CHR Comment: A brief explanation of how these church leaders became martyrs and the recent religious history of Albania.
A Vatican court declared Thursday it had no jurisdiction to prosecute or convict two journalists for having published confidential information, ending an eight-month trial that drew scorn from media rights groups around the world.
CHR Comment: The leaks scandal ends with not too much scandal, at least not from a legal perspective.
CHR Comment: In November 2015, the Global Christian Forum met in Albania, hosting 145 representatives from the World Evangelical Alliance, Pentecostal World Fellowship, the Vatican, and the World Council of Churches. The theme of the conference was “Following Christ Together,” which sought to foster greater ecumenical cooperation during these difficult times of persecution. A press release from the meeting acknowledged that Christians persecuted one another as well as other religious persons. Forgiveness is the doctrine and practice by which the church stands or fails.
The article linked below also summarizes a litany of stories about Christians apologizing to other Christians for persecution and other offenses. Most of the stories are from 2015, though the Pope’s apology to Pentecostals is from 2014.
CHR Comment: The counterfeit parchments commemorate pilgrimages to Rome and personal blessings. They would be worth $76,000 U.S. The Vatican sells its parchments as fund raising for charity. They have decided not to outsource the production of such parchments in the future.
For the first time the Vatican submits its finances to an external auditor as part of Pope Francis’ bid to bring greater transparency to the Catholic Church.
CHR Comment: To learn more about the financial controversy, visit the second link below.
CHR Comment: Four men from Kosovo were arrested for planning an attack. There were also statements from ISIS that the Vatican would be attacked.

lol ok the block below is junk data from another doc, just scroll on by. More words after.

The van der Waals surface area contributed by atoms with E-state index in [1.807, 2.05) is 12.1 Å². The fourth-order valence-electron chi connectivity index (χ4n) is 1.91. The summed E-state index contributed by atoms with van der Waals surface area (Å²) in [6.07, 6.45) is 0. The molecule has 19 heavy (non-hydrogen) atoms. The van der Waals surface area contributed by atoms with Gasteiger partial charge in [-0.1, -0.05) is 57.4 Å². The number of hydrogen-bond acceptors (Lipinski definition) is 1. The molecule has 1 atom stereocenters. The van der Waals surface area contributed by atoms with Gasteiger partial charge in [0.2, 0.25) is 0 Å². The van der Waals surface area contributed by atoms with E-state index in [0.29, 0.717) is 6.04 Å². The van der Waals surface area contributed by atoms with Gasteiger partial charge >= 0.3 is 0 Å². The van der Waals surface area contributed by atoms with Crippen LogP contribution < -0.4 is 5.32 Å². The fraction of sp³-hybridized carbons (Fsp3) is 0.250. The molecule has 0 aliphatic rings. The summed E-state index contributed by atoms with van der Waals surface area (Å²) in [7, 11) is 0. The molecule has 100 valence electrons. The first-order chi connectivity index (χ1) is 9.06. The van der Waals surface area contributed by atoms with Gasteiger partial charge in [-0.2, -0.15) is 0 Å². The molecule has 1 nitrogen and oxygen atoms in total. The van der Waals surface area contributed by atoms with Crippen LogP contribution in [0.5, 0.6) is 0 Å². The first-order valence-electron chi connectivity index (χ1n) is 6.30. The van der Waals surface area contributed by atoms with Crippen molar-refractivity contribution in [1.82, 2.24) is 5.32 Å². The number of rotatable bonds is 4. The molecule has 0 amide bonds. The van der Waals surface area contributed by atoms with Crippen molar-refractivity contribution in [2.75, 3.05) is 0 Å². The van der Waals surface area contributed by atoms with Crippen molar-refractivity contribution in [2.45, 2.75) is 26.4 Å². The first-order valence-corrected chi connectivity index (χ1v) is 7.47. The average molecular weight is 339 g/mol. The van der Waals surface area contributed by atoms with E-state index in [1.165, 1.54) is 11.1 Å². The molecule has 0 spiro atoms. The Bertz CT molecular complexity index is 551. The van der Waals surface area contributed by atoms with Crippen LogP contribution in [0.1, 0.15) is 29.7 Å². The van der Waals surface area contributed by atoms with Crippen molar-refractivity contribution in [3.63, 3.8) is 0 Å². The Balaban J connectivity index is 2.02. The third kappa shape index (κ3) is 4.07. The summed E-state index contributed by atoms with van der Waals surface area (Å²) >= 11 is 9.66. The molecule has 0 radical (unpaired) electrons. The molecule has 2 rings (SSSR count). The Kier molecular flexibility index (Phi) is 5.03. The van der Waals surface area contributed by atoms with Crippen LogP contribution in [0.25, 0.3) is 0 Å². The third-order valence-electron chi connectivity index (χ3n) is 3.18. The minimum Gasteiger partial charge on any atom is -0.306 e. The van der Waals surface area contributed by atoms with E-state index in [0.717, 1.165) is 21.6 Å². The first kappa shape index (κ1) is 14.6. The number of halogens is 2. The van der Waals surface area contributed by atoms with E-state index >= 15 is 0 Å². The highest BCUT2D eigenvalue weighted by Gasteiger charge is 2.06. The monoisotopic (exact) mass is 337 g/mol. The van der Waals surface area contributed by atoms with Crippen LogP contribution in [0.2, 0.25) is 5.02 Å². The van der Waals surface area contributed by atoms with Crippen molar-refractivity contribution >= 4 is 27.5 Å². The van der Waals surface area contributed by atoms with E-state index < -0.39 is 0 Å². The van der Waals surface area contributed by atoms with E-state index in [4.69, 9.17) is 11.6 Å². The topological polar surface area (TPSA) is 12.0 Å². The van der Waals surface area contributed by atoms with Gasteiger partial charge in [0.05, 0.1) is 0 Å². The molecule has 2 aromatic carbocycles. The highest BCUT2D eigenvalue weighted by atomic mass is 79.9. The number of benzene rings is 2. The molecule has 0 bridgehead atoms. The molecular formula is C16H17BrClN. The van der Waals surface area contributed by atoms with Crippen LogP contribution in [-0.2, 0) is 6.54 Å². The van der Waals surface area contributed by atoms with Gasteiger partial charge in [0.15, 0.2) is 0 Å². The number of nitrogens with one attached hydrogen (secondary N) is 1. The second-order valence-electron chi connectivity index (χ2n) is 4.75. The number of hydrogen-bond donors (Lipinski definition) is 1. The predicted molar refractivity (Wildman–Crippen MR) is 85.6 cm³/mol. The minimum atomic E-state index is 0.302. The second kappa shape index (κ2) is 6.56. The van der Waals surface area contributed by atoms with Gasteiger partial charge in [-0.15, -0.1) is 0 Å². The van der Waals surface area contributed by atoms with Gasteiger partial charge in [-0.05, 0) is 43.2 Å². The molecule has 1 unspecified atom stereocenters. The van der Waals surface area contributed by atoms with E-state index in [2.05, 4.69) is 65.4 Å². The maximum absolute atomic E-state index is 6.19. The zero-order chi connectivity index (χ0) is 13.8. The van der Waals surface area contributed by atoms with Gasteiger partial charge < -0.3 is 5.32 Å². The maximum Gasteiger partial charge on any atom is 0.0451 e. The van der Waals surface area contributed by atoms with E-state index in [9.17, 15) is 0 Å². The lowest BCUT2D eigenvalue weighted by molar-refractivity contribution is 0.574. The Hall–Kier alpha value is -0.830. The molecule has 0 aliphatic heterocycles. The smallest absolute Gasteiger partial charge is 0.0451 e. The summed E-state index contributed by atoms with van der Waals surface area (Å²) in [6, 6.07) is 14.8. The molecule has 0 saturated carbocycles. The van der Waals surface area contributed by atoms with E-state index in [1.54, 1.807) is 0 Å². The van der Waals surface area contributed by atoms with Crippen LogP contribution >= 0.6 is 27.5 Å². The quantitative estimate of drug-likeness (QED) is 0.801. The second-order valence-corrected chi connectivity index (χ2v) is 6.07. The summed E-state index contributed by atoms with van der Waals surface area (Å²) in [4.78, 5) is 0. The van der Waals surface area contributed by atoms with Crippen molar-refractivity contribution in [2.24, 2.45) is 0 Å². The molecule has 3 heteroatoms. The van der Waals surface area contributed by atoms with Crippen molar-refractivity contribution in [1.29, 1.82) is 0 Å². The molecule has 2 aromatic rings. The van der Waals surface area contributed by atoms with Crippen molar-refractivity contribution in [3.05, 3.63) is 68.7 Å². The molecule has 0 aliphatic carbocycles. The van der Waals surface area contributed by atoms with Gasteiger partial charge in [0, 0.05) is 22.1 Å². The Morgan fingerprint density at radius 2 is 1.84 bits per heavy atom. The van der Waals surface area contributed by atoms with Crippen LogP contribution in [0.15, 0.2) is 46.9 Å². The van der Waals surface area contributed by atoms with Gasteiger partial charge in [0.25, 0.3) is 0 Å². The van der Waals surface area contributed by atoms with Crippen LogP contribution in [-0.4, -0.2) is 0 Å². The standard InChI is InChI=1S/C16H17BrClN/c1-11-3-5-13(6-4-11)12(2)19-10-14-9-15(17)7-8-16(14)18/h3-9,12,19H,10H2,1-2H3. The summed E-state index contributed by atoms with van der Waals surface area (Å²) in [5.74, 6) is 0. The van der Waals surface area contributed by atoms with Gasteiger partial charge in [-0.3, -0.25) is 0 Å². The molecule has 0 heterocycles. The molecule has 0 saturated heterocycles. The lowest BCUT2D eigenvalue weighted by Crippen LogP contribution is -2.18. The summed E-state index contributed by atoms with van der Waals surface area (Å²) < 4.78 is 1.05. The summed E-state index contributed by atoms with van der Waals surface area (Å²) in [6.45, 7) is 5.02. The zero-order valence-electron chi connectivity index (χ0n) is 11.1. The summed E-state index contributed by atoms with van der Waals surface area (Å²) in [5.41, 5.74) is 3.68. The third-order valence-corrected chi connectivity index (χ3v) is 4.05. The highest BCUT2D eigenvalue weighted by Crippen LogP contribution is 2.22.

The Vatican on Saturday ordered five people, including two Italian journalists, to stand trial for leaking and publishing secret documents, in the latest development in a leaks scandal which is rocking the papacy.
CHR Comment: The leaks involved financial information, which the reporters described as representing the values and interests of the Vatican, resulting in mismanagement, greed, and corruption. The leaked or stolen information was recently published in two books titled Avarice and Merchants in the Temple. The latter is available in English and is currently ranked as a best seller in Italian history.
CHR Comment: Swami Chidananda Saraswati travelled to Rome with other religious leaders to participate in an interreligious general audience with Pope Francis on the fiftieth anniversary of the papal document that invited dialogue with other religions. Issues of concern mentioned peace between religions and averting terrorism.
CHR Comment: The interview expresses significant disappointment in the synod on the family, the Vatican, and the Catholic Church in general. Charamsa does not think the church will change its doctrine. Yet the disaffected priest still expresses hope that Pope Francis will foster greater openness to homosexual Roman Catholics. One wonders how Charamsa’s public and defiant actions affected future discussions of the issues.
CHR Comment: The article briefly mentions that Germany spied on the Vatican by monitoring communications. The Vatican is an independent state, though it is only 109 acres and has a population of about a thousand people, as the second link below describes.